Pre-trial detention

Guest post: arbitrary arrests and detention in Malawi

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Andrew Symeou

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Justice in Europe: Interactive Defence Rights Map

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What is the problem?

Globally, there are currently close to three million people being held in pre-trial detention. Detained without charge and for an indefinite period, the human toll can be immense. Clearly, in some cases it is necessary to detain a person for a certain period of time after arrest, for example, to ensure vital evidence is preserved or key witnesses are protected. All states should protect the right to liberty and use pre-trial detention as a last resort, and only when properly justified.

What do we want?

Fair Trials is campaigning for international human rights standards on pre-trial detention to be more widely understood and applied in practice. In our major report published in March 2014, Stockholm’s Sunset: New Horizons for Justice in Europe,” which built upon our 2011 report, “Detained without Trial,” we argued for the adoption of EU-wide minimum standards on pre-trial detention. These include:

  • Ensuring that the procedure for pre-trial detention decisions complies with all aspects of the right to a fair trial;
  • Not using extradition until cases are trial-ready;
  • Considering the proportionality of detention and the use of alternatives to pre-trial detention;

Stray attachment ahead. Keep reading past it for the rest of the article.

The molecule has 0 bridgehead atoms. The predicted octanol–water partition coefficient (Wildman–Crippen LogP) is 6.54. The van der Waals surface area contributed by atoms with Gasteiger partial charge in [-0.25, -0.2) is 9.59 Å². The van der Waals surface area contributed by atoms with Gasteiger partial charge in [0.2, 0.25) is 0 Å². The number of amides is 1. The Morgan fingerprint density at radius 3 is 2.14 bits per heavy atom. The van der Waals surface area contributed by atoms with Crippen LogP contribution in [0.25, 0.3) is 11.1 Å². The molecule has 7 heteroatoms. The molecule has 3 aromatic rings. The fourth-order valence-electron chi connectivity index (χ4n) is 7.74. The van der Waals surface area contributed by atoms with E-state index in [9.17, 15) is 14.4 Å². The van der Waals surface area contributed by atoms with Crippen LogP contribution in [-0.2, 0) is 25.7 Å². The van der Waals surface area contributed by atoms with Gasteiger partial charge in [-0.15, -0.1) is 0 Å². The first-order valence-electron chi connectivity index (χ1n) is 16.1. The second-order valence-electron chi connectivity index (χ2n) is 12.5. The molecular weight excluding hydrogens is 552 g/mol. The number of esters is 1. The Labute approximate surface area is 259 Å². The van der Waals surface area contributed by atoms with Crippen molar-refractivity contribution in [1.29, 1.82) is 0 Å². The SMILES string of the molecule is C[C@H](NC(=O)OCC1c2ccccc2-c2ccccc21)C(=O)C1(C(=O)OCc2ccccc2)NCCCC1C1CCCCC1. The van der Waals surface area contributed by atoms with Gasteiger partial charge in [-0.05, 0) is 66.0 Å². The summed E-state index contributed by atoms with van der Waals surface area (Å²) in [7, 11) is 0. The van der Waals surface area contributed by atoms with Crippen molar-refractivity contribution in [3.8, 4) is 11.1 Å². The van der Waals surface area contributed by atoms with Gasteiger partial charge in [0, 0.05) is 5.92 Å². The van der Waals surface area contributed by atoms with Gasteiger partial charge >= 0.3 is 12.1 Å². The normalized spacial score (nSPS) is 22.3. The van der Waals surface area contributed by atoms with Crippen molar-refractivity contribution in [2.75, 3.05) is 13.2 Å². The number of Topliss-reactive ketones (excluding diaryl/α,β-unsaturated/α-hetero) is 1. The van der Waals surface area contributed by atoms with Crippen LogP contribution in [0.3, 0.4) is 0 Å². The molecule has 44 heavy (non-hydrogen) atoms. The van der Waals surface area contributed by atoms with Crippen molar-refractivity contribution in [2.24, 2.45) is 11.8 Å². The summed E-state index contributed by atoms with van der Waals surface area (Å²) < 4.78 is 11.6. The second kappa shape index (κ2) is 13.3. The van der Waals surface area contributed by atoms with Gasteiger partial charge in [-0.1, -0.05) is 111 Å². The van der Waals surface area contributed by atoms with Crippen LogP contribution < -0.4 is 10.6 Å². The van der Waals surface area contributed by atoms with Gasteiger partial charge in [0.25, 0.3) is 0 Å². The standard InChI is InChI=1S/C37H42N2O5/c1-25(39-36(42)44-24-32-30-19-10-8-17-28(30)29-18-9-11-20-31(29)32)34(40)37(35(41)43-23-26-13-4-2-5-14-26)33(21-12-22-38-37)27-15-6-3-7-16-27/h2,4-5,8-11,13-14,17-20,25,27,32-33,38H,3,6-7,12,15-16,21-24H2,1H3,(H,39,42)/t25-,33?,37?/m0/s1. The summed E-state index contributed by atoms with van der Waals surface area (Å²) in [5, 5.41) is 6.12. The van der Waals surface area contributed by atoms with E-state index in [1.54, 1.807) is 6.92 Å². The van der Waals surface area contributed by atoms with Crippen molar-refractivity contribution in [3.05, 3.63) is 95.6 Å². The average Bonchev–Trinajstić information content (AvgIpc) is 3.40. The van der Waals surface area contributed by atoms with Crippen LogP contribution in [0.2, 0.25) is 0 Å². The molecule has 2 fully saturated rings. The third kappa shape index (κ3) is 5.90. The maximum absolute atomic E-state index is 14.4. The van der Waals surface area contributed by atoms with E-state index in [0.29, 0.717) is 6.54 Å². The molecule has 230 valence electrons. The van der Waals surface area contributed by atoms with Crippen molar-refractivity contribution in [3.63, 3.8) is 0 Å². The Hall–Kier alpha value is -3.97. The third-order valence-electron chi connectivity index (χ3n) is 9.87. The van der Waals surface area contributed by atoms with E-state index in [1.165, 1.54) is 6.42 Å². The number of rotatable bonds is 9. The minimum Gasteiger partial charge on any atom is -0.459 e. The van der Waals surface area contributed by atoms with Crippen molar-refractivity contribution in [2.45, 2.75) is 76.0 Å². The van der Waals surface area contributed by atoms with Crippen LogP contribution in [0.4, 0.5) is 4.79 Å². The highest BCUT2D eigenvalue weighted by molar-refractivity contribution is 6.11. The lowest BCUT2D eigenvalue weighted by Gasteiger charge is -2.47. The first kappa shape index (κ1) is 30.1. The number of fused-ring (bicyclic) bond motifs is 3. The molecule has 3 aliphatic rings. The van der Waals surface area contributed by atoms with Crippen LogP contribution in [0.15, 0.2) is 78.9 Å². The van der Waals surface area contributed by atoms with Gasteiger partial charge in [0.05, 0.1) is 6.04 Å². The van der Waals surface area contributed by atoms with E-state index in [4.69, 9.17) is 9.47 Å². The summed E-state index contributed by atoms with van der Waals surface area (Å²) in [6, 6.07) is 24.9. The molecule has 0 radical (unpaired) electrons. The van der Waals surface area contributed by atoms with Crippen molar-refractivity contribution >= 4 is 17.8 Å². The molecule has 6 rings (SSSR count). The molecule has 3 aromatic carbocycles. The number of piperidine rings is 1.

• Enabling detainees are given the best opportunity to prepare for trial, through safeguarding detention conditions.

What are we doing?

Fair Trials is passionate about preventing the unjustified and excessive use of pre-trial detention. Starting in Europe, we are:

  • Calling on the EU to put in place clear minimum standards limiting pre-trial detention to cases where it is properly justified, requiring the more effective use of alternatives and requiring proper, regular reviews of decisions to detain;
  • Highlighting our clients’ shocking first-hand accounts to provide vital evidence of the human impact of unjustified pre-trial detention;
  • Providing advice and support to people who are affected by pre-trial detention;
  • Organising legal training for defence practitioners across Europe, enabling them to understand international standards and ensure that they are respected in practice; and
  • Gathering evidence of how pre-trial detention is being used in practice, through a collaborative project conducted between ourselves and partners from all over the EU.

Impact

Ending unjustified pre-trial detention will require a variety of solutions, including properly trained defence lawyers, clearer legal rules that are easier to apply and enforce, and the development of fair and workable alternatives to detention. Crucially, these must be adapted to local needs and challenges.

Fair Trials has built an EU-wide network of fair trials defenders who are now working with us to analyse the problems in practice with pre-trial detention in their own countries and, crucially, to design targeted solutions. Informed by their experience, we have helped to secure new laws that will give defence lawyers access to the information they need to challenge detention.

We have also led the calls for EU-wide action to tackle unjustified pre-trial detention. In 2011, the European Commission carried out a consultation on detention in the EU, with widespread support for action from civil society and member states. The European Parliament has also called for reform of pre-trial detention in the EU.